LifeSkills Handbooks Activity 10

This is a single activity session plan from The Lifeskills Handbook. There are 61 activity sessions in this book and this is Activity 10. The book is available from our resources section where you’ll also find downloadable storybooks, booklets and posters to help you in your work.

LifeSkills Handbooks Activity 10 Friendship: Circles of Friendship

Purpose of activity: To show that we have different kinds of friends

Life skills: Self-awareness, Creative thinking, Critical thinking

Important points:

If the group of children are familiar with a story, which has a favourite central character, the character’s circle of friends could be used as an example. With younger children, a puppet could be used as the example and the children can help to invent and place the puppets friends on the circle.

If you feel this activity is too sensitive for the group, ask them to make up nicknames or code names for people that they know. Pictures or symbols can be used to represent people.

Materials:

  • Large pieces of paper with example of a Circle of Friends
  • One large piece of paper for each child
  • At least one marker pen or crayon for each child
  • Puppets if used

Steps:

  1. Explain that not all friends are best friends, or even very close friends. We have different kinds of friends. Ask children to think about this and give examples of this.
  2. Show the example of a Circle of Friends. Explain that this shows close friends in the circle close to the person in the centre, casual friends in the next circle, and acquaintances in the outside circle.
  3. Ask the children to draw four circles like the example.  Ask them to:
    • Write their own name in the middle (or draw a symbol or write their initials);
    • Write the name(s) of their closest friend(s) in the next circle;
    • Write the names of casual friends (people they enjoy talking to and visiting) in the middle circle;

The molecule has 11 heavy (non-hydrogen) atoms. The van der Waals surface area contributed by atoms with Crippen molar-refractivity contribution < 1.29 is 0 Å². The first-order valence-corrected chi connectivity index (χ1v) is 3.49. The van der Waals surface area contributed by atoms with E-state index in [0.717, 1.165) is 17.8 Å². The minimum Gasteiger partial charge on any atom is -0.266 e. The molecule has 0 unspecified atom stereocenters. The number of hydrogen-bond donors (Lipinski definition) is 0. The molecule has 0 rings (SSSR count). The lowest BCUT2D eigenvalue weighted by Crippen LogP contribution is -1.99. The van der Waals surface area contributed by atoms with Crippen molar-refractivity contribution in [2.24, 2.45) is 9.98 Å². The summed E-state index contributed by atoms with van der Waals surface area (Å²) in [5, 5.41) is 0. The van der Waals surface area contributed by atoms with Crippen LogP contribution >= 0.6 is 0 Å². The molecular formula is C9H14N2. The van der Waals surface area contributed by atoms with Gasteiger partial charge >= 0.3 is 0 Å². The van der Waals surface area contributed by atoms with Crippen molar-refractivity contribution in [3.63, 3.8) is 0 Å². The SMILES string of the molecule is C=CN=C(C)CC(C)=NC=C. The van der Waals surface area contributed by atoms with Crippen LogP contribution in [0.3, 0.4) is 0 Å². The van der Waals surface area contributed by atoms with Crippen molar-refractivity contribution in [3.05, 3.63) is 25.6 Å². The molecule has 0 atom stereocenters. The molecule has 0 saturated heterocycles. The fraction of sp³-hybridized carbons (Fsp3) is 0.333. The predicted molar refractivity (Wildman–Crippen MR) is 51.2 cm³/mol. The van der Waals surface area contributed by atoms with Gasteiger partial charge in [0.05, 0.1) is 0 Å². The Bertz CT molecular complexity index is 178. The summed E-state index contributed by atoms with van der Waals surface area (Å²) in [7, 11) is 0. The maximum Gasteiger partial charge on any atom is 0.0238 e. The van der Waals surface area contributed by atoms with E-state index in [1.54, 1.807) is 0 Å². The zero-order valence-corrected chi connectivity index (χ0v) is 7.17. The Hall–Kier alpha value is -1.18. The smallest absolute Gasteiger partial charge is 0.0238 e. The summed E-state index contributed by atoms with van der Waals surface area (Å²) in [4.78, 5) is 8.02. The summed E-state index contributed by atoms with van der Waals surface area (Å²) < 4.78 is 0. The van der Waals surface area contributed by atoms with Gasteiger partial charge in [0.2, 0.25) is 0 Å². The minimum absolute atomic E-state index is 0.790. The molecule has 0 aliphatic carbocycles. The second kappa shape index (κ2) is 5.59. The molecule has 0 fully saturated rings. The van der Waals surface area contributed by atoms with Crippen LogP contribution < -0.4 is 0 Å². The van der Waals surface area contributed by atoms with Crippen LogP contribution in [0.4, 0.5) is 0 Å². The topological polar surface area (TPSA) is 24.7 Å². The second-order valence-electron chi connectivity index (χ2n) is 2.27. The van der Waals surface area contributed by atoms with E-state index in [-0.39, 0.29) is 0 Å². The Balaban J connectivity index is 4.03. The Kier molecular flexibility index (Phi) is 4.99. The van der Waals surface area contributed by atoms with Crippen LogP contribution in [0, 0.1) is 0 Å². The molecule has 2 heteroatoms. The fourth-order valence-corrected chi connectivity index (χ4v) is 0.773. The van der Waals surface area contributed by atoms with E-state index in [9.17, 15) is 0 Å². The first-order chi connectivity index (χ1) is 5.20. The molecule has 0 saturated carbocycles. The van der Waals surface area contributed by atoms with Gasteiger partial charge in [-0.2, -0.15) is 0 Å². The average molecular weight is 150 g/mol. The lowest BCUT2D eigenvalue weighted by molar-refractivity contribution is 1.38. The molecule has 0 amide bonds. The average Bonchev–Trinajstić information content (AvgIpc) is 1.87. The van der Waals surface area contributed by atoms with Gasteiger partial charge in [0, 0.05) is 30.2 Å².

• Write the names of acquaintances (people they speak to sometimes but do not consider to be friends) in the outer circle. 

Final discussion:

Select some of the following questions:

  • How did you decide who was in your inside circle? In the middle circle? The outside circle? What makes a closest friend different from other friends?
  • Have your friends moved from one circle to another? When and why?
  • Some people have many best friends while others have one special friend; some have more casual friends and some have more acquaintances. What did you learn about your own friendships from this activity?
  •  How old are your closest friends? Casual friends? Why do people choose friends of a different age? What are the advantages or disadvantages of having older people or adults as friends?
  • What are two things you would talk about with close friends but not with casual friends or acquaintances? Why?
  • What three things could you do to get to know an acquaintance better?
  • In your circle of friends are there things that make it difficult for newcomers to be accepted?  How can you help newcomers in your community feel more welcome and comfortable?

Follow up activity: 

Do two role-plays; in one, a group welcomes a new child into the group and in the other, a child is not welcomed.

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